4. I can’t remember a specific ad that targeted me or bothered me because like Jenna said in the other comment I usually just mute the ad or don’t pay attention until the “skip ad” pops up. I do think that you have a great point in that these advertisements should make sure they are appealing to the right audience. This would definitely benefit the 12 year old girl in that she wouldn’t be seeing the horror movie ad. Also it just doesn’t make any sense for a company to appeal to an audience that wouldn’t be interested in their product, movie, or whatever it is they’re trying to sell.

  5. I have, many times, been barraged by unwanted ads. Not only would I rather not deal with advertizements as a whole, I also have had many ads pop up that are irrelevant to me, uncomfortable, or completely inappropriate for the age group the video is reaching. It would be like a child in a movie theater watching Frozen or Cinderella and having to sit through Magic Mike or The Exorcist trailer beforehand. The incredibly frustrating part of this is knowing how little control you have over your own exposure as well as a young child’s (one day your own child) exposure. Having them see things completely inappropriate for their age is, quite honestly, a little terrifying considering it may only get worse from here. Hopefully there can be more conscious regulation of ads so that we won’t constantly be harassed by ads we would rather not see.

  6. After thinking back to my recent youtube usage, I cannot recall a time when I was offended by a youtube advertisement. If it is a horror movie advertisement, I always look away but it does not matter if it is on youtube or a commercial on television, I do not handle scary movies well. I can see where parents are coming from. I am a 20 year old girl who can not look at a screen when something scary comes on, so I would be concerned if my 8 year old child was viewing the same content. Content is attracting younger and younger audiences, making some of the advertisements inappropriate for some age groups, but when it comes down to its the parent should look more closely at their children’s regular internet practices. Yes these advertisements are annoying, unwanted, and sometimes questionable for their age demographic, but they are needed for youtube’s profit.

  7. There have been numerous times that I have been victimized by an unwanted YouTube advertisement. When I want to watch certain music videos, or funny videos, or even makeup tutorials, there was an advertisement for a horror movie; which, I do not like horror movies and can make me paranoid since I live by myself. Also, other advertisements were Coco-cola, GameStop, Geico, Vitamin Water, Pepsi, Chase business card, Johnson & Johnson and Pfizer. Pfizer advertised Viagra on YouTube and made me watch part of the advertisement before skipping to my desired video. For drugs to be advertised on YouTube are victimizing everyone, especially younger children that see the words Viagra. If a young child sees and hears the word, it seems that it is inappropriate for a child to be familiar with this specific drug. Overall, parents should be in charge of their child’s internet use and advertisements on YouTube should be stricter to the companies.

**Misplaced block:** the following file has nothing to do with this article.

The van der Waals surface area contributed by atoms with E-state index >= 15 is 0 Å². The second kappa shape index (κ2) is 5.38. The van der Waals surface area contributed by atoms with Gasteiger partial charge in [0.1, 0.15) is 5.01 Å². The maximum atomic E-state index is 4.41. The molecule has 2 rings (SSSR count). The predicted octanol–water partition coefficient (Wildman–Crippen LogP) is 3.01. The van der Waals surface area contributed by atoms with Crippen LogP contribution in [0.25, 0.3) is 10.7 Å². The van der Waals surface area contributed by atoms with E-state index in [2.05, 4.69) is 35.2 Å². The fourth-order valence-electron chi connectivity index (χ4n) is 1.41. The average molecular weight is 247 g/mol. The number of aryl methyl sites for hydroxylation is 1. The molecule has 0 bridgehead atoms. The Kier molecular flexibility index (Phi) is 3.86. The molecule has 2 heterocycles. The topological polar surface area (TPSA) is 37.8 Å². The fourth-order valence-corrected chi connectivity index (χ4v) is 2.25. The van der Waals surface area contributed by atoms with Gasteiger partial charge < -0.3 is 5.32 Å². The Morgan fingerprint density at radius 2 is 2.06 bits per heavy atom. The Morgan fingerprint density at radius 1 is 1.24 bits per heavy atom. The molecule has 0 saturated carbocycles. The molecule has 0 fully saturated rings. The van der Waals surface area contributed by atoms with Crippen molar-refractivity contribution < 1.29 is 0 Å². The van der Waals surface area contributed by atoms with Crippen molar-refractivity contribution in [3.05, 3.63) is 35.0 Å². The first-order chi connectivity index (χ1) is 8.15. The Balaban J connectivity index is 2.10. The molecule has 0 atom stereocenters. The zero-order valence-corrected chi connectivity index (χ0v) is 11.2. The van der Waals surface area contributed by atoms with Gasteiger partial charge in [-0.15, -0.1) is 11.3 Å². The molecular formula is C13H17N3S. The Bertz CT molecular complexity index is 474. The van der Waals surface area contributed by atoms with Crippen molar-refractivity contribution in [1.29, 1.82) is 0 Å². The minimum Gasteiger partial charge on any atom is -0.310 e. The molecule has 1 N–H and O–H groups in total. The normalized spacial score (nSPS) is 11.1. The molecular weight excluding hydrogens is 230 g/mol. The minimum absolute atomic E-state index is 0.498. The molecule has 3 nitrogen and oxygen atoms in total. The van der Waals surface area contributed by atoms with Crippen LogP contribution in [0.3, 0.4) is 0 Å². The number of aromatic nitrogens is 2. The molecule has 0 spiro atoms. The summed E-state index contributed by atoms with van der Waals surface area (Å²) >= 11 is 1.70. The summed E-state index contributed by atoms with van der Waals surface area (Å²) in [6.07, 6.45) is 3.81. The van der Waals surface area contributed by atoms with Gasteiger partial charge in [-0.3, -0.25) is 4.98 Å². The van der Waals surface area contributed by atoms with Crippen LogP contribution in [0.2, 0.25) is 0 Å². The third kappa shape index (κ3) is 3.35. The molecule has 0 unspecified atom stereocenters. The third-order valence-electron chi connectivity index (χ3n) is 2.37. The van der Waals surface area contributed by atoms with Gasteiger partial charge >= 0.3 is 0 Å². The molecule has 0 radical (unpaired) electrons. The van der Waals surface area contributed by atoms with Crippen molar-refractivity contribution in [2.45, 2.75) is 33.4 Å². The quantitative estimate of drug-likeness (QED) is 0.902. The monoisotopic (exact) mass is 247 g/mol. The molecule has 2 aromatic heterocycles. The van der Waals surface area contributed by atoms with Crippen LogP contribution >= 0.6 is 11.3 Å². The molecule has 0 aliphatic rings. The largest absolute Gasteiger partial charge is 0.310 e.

8. Yes, I have been bothered by ads on YouTube. Every time you just want to watch a quick video you must watch an ad. Normally it has nothing to do with the video you are watching or an ad that fits you. Smart advertisers would place ads with videos that relate to some degree. I think the ads for kids videos should not exist at all but if they have to, they should be kid friendly and not support bad habits. Scary movies and bad junk food are not family friendly and should not be ads on kids videos. I think parents should continue to monitor the ads, even thought the sugary ads cannot be used anymore. Overall, I understand the points of advertising, it is just very annoying on YouTube.